(April 13, WEB EXCLUSIVE) California’s prune growers and processors have established a new level of cooperation to deal with on-going friction between suppliers and packers — and the pressures of the global market.

“There are many more clouds on the horizon than we’ve had in the past, principally because of the South American crops,” said Greg Thompson, general manager of the Prune Bargaining Association, Yuba City, Calif.

As a result, representatives from both sides of the industry are scheduling monthly meetings to discuss how to address trade barriers, increasing world production and the sagging economy, he said.

A case in point is the free trade agreement that went into effect in 2003 between South America and Europe. South American exporters do not pay duty on shipments to Europe, but U.S. prunes are hit with a 10% tariff, Thompson said.

Still to be dealt with at the monthly meetings is finding solutions to the roadblocks that prevented suppliers and packers from reaching agreement on a field price for the 2008 crop.

“I think everybody sees it wasn’t pretty, and we must do a better job of figuring out how to go forward,” Thompson said.

If the two sides don’t work together, a worst-case scenario could have growers being forced — reluctantly — to sell their fruit on consignment.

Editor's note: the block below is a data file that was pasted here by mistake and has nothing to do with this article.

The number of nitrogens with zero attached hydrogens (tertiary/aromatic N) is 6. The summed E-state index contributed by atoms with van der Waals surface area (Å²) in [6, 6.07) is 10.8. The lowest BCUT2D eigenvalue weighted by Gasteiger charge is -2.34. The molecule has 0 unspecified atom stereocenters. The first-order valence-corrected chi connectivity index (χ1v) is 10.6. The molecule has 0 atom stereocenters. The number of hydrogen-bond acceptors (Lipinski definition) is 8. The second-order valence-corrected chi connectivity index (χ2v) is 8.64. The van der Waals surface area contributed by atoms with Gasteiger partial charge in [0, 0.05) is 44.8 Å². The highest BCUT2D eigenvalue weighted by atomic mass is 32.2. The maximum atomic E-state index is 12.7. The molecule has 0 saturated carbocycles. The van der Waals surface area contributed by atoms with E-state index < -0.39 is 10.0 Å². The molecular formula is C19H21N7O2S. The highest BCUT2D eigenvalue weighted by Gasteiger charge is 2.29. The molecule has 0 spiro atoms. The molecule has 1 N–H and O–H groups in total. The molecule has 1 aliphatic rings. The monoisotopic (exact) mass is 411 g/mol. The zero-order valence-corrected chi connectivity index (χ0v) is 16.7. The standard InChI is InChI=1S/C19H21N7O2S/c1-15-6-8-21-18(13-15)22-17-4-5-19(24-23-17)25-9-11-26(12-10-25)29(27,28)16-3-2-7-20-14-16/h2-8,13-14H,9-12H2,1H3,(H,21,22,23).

“Packers don’t want to really see that either, because if there’s not a solid situation, it could lead to chaos,” Thompson said.

The monthly meetings do not represent a new era in the supplier-packer relationship, but more of a transition, he said.

“There’s much more pressure on everyone,” Thompson said.

Shipments are off about 10% this year, but that was expected in light of the world economy, he said. What was not expected is the rising world production. South American prune volume is projected to be 95,000 metric tons this year, up from 75,000 metric tons in 2008, Thompson said.

South America does not export a substantial volume of processed prunes to the U.S., he said, but the continent’s prune concentrate is affecting the domestic industry.

“We rely on the prune concentrate market for our smaller prunes and off-grade prunes,” Thompson said.

Despite the cloudy horizon, there are positives for the California prune industry.

“The expectation is that we’ll have a fair crop this year,” Thompson said. “The bloom was good. Weather conditions were a little dicey, but in a month or so we’ll have a better idea.”

The Prune Marketing Committee, Sacramento, Calif., projected global demand for the California crop this year would be 134,000 tons. But the economy could reduce demand to about 120,000 tons, Thompson said.

Domestic supplies for the 2009 crop are expected to be adequate, even though last year’s smaller crop will mean the pipeline will likely be near empty when the 2009 deal hits market, Thompson said.

A major advantage of the California fruit, he said, is that growers and packers must abide by the toughest food safety regulations, many of which are not in place in other countries.

“While offshore competition is increasing, it’s important to highlight the quality and consistency that comes out of California,” Thompson said. “We just have to do a better job of marketing.